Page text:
Written By Bell, Robert


Dear Colleagues:

Some of you have mentioned a column in today’s Toronto Star by Joe Fiorito that criticizes our decision to no longer have nurses on site at the Princess Margaret Lodge on Jarvis Street. As a columnist, Mr. Fiorito is entitled to write his opinion, but I would like to clarify the facts as you may be asked questions by other patients and families.

Please keep in mind that the mandate of the Lodge is to provide temporary accommodations to out-of-town adult cancer patients who do not require clinical or significant personal support. This means that guests at the Lodge are outpatients – just like the Toronto-area residents who return home after completing a day’s treatment at the hospital.

For anyone who needs medical assistance – whether they are at home, in a hotel or staying at our Lodge – the immediate response should be to call 911. As you know, we tell all of our outpatients when they should visit an Emergency Room and when they should call 911, and this applies to the outpatients staying at our Lodge and to residents of the City of Toronto.

Earlier this year, we reviewed the mandate for the Lodge, and clinical and support services provided there. This review included a number of site visits to other lodges, as well as interviews and focus groups with stakeholders including lodge guests and families, clinical and non-clinical staff, the PMH executive team, Sunnybrook, Cancer Care Ontario and the Canadian Cancer Society.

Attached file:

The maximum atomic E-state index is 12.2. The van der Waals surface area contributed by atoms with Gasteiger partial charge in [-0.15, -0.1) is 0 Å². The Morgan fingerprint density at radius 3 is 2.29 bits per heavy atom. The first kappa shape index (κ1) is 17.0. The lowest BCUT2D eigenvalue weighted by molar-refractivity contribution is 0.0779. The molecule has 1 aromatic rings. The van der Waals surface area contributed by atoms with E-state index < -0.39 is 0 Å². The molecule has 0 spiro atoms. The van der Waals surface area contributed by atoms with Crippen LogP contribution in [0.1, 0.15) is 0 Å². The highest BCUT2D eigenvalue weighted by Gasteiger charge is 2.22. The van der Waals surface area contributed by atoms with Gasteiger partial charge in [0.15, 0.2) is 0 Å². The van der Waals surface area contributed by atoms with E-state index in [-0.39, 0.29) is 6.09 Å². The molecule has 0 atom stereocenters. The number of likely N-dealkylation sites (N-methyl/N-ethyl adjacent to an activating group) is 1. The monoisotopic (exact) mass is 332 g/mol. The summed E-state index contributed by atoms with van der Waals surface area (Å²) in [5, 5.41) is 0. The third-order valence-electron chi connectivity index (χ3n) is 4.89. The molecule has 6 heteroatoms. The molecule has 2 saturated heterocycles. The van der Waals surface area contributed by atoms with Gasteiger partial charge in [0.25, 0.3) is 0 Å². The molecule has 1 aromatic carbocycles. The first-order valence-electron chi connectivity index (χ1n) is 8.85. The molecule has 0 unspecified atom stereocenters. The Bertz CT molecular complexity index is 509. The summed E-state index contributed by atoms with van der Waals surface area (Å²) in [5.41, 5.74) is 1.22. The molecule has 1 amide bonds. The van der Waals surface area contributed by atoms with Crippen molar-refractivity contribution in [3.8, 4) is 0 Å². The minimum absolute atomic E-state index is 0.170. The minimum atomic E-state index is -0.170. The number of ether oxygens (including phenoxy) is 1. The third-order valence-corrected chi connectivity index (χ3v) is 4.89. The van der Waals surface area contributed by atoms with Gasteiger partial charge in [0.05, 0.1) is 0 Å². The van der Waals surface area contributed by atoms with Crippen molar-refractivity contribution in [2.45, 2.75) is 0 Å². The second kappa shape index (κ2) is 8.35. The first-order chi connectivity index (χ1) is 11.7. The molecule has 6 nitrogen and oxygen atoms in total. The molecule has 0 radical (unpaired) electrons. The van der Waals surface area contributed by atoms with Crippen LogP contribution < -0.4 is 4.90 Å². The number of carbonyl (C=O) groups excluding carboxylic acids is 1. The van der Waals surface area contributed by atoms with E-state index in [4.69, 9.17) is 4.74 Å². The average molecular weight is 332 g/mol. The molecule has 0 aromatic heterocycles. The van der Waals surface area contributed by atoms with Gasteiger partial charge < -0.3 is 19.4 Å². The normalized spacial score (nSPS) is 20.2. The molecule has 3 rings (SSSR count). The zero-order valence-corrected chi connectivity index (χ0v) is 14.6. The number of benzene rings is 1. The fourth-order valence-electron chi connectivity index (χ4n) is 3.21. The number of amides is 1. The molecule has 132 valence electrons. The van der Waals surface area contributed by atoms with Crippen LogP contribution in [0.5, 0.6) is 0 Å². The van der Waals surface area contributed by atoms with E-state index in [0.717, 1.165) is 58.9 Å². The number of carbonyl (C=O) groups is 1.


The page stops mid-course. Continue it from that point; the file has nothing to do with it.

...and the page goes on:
The review validated that the mandate remains sound, and that the Lodge provides an important and valued service for out-of-town cancer patients when they are receiving active treatment at either Princess Margaret of Sunnybrook – just as it has done since 1958. The review also indicated that no other lodge in Ontario has nurses on site as hospitals have increased services over the years. At Princess Margaret, for example, patients can access expanded nursing care at the Radiation Nursing Clinic and REACH Clinic.

In June, Princess Margaret leadership met with Lodge staff to explain the decision to alter the model of care, and over the next few months, changes were implemented. Of 11 nurses affected, three retired, four returned to work at the hospital, one casual nurse obtained another UHN position, and three casual nurses decided to leave the organization.

While it is clear that some people are unhappy with the changes at the Lodge, I want to assure you that we are not changing our primary focus to provide a “home away from home” for out-of-town cancer patients who must travel to Toronto for active treatment. This is indeed a part of the proud legacy of Princess Margaret and it will continue. Thank you for your support.

 

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